- NOAA Monitors Eruption off Oregon coast: Apr. 6, 2001 : an eruption on the ridge off Oregon and N. California was detected by the naval hydrophone/sonar network
- First pictures released from hydrothermal vents in the Indian ocean (Mar-May 2001) : start at the WHOI DIVE and DISCOVER website .
- The osmolyte TMAO of deepsea animals protects several proteins against high pressure: work in our laboratory reported in J. Exp. Zool. 289:172 (Feb. 2001). For more information, see Research in our Laboratory (go to Main Contents & select HIGH PRESSURE).
- Giant tubeworms fix carbon as fast as plants : Researchers at the Monterey Bay Aquarium Research Institute report measurements in the lab showing that giant Riftia tubeworms (from hydrothermal vents) are among the fastest growing organisms on Earth. Using their symbiotic bacteria, they can fix carbon in the absence of sunlight as fast as many plants. See news story in the June 2 '01 New Scientist , p.12
- New type of hydrothermal vent at the Lost City is described in detail in the July-01 Nature p.127 and 145 . This site is unique because the vents are on old seafloor rather than new, and because spires and chimneys are carbonate rather than sulfide deposits found at other vents. The initial discovery was reported earlier--see item #5 in 2000 below.
- Amazing microbes that eat methane : bacteria capable of using methane in the absence of oxygen have been described at methane seeps in the deepsea off N. California. Methane trapped in deepsea sediments may be the dominant hydrocarbon energy source on earth, but it was previously thought that no microbes could use it without oxygen. See 20-July-01 Science , p. 418 and p484 . See my Methane Seeps page for details on this California site.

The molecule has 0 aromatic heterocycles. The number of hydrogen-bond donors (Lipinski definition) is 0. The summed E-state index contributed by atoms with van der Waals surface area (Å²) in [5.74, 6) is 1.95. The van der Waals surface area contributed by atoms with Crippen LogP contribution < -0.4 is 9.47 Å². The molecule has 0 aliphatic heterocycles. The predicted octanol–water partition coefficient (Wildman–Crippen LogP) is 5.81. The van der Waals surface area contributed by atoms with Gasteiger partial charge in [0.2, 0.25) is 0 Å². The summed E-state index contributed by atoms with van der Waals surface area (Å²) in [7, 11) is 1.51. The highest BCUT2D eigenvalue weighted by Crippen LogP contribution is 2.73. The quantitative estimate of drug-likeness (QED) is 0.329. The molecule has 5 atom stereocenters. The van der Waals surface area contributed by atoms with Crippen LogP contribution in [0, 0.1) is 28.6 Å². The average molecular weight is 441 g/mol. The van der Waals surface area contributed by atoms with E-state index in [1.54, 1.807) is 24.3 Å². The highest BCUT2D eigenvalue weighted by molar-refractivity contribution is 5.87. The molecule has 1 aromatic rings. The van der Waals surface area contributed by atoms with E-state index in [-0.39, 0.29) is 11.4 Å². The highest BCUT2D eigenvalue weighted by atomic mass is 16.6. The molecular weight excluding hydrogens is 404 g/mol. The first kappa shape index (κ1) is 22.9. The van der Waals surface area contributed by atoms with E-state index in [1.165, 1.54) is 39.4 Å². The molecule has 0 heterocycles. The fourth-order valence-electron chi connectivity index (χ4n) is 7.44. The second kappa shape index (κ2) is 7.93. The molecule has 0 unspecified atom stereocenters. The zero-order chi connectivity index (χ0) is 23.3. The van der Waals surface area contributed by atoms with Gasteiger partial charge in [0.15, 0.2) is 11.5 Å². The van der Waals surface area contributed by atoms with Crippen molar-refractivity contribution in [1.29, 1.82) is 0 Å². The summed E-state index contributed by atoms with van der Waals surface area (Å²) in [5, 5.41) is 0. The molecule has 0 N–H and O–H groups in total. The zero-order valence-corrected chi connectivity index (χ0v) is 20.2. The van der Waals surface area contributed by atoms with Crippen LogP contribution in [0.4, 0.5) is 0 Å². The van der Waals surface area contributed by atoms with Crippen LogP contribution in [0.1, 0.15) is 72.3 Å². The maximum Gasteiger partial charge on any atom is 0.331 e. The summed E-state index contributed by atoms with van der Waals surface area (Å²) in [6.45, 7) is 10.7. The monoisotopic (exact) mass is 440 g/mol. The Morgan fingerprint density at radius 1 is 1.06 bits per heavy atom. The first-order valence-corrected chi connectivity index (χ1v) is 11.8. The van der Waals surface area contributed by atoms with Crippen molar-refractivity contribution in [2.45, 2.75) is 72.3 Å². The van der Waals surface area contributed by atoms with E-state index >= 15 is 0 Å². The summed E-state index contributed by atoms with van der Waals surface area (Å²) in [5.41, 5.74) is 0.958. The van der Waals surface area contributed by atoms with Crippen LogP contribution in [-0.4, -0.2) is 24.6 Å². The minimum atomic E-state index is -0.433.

- Hot-vent microbe decoded : Diversa Corporation has deciphered the complete genetic code of Pyrolobus fumarii , a microbe that lives at the hottest known temperatures (up to 113 degrees C), 3.5 km deep in hydrothermal vents in the Atlantic. 90% of the microbe's 2000 genes have not been found in other microbes, and may have industrial applications. Reported in the Oct. 6, 2001 New Scientist , and on Diversa's website on Sept. 25 .
- New hydrothermal-vent communties in Indian Ocean found : Science News , 15-Sept-01 p. 165 and Science 294: 818, Oct. 26 '01 --reports on recent expeditions to the Indian Ocean ridge found hot vents, showing previously unknown species, including shrimps, mussels, anemones. The December '01 Discover magazine has a feature article on the expedition.